By Veronica Fernandez
Just two days before this year’s May Day activities, two women from Argentina came to my job. From what they explained to me, they had wanted to visit Cuba for a long time and participate in the International Workers Day festivities, which as everyone knows are celebrated in many countries.
During that period I had been working long days that stretched from eight in the morning until seven at night, including Saturdays and Sundays. This was because the former Convent of Santa Clara de Assisi – the place where I work in Old Havana – was at that moment a side venue of the Havana Arts Biennial, in which renowned national and foreign visual artists participate.
I had the satisfaction of welcoming and assisting these two women, who were middle-aged religious workers, and talking with them for more than a half an hour. Evidently they felt a great affection and attraction for Cuba, but especially for this city, for its people. I felt proud that people such as them visited us and truly loved the place and the exhibition we had at that moment.
However, when they were leaving they told me, “We mustn’t go without making this point: It’s very sad that around this and many other sites in the historical heart of Old Havana – where so much effort and resources goes into restoring and preserving the magic of centuries – that the garbage in the streets offsets the charm of such beauty.”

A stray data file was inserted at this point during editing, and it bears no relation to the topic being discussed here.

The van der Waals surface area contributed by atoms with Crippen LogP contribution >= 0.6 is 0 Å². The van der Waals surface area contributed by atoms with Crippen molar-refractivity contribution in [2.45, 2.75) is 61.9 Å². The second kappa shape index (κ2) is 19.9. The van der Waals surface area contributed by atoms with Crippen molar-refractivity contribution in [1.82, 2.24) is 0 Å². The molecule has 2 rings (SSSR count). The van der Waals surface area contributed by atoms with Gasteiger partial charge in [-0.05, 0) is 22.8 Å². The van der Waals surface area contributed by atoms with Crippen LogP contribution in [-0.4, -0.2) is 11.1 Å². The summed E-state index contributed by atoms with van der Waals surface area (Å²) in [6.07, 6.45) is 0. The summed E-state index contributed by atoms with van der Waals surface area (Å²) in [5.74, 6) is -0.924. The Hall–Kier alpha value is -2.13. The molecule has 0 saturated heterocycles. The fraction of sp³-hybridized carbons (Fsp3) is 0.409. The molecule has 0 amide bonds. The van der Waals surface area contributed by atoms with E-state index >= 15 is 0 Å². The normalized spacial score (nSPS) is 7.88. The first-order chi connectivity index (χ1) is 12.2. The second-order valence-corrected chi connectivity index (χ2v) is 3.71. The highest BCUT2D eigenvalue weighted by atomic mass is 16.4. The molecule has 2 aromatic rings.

One of them added, “Haven’t you seen the trash piled up on the corners around this monastery, which is the oldest and biggest in Cuba? How is it conceivable that in this place, a declared Cultural Patrimony of Humanity Site by UNESCO, these things happen?
I stood dumbstruck and unarmed. I told the visiting Argentine ladies that this was true, but that it was not always this way; in short, I began make excuses, knowing full well that they were absolutely right. They told me that they understood all this, but that they had walked through the entire area and that it was all flooded with garbage.
Around ten minutes after having said goodbye to them, I immediately went out with my camera to the corner, where I could witness what they were alerting me of. Indeed, on the very corner of Cuba and Luz streets, in Old Havana, I photographed one of the mounds of trash that are presented to the eyes of people touring this area.
Can we do absolutely nothing to improve this situation? Moreover, I wondered: if tourism is one of the main sources of income for the country, then why do these things happen?
The fact is that those of us who work daily with the public often hear these sorts of complaints. It reminds me of a book that was required reading in my university days: the well known writing by Vladimir Ilich Lenin, What Is to Be Done?